Two début authors have made the shortlists for this year’s Orwell Prize for political writing.
Dan Davies has made the £3,000 Book Prize shortlist for his book about Jimmy Savile, In Plain Sight: The Life and Lies of Jimmy Savile (Quercus). The other first-time writer on the list is Louisa Lim, who is shortlisted for The People’s Republic of Amnesia (Oxford University Press), a look at how the events in Tiananmen Square on 4th June 1989 changed China and how the country has rewritten its history.
Novelist Rana Dasgupta’s first non-fiction title Capital: The Eruption of Delhi (Canongate), a portrait of India’s capital and the expansion of the global elite, is also on the shortlist.
Nick Davies’ book about the hacking scandal, Hack Attack (Chatto & Windus), the second volume in David Kynaston’s history of post-war Britain, Modernity Britain: A Shake of the Dice, 1959-62 (Bloomsbury) and James Meek’s exploration of Britain’s common wealth became privately owned, Private Island: Why Britain Now Belongs to Someone Else (Verso), complete the shortlist.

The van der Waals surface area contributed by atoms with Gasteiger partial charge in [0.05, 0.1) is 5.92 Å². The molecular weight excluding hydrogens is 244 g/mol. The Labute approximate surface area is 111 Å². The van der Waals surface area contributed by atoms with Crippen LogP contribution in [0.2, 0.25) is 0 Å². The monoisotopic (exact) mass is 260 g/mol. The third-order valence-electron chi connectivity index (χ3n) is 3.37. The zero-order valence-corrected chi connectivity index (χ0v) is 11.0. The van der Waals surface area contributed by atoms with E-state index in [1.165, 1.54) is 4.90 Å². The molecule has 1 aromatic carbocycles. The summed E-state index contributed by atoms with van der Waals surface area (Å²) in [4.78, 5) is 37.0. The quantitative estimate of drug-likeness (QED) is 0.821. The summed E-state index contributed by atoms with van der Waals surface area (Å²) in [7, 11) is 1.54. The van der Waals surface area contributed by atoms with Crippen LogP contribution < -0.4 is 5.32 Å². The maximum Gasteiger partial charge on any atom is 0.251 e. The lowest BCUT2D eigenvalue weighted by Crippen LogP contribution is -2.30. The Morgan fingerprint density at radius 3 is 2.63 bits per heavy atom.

The six titles were narrowed down from a 12-strong longlist.
The judges for the 2015 Book Prize are Claire Armitstead, Gillian Slovo and Tony Wright.
The two other Orwell Prizes are awarded for journalism and "Exposing Britain’s Social Evils". The shortlists were announced last night (21st April) at the University of Westminster.
The director of the Orwell Prize, Professor Jean Seaton, said: “Orwell was never parochial. His work spans international events and the national condition, and that range is represented in the shortlist. The books place Britain’s circumstances alongside those of India and China. The judges who select the shortlists always find judging refreshing; it alerts them and us to how much good work is being done.”
The three prize winners will be announced at a ceremony on Thursday 21st May.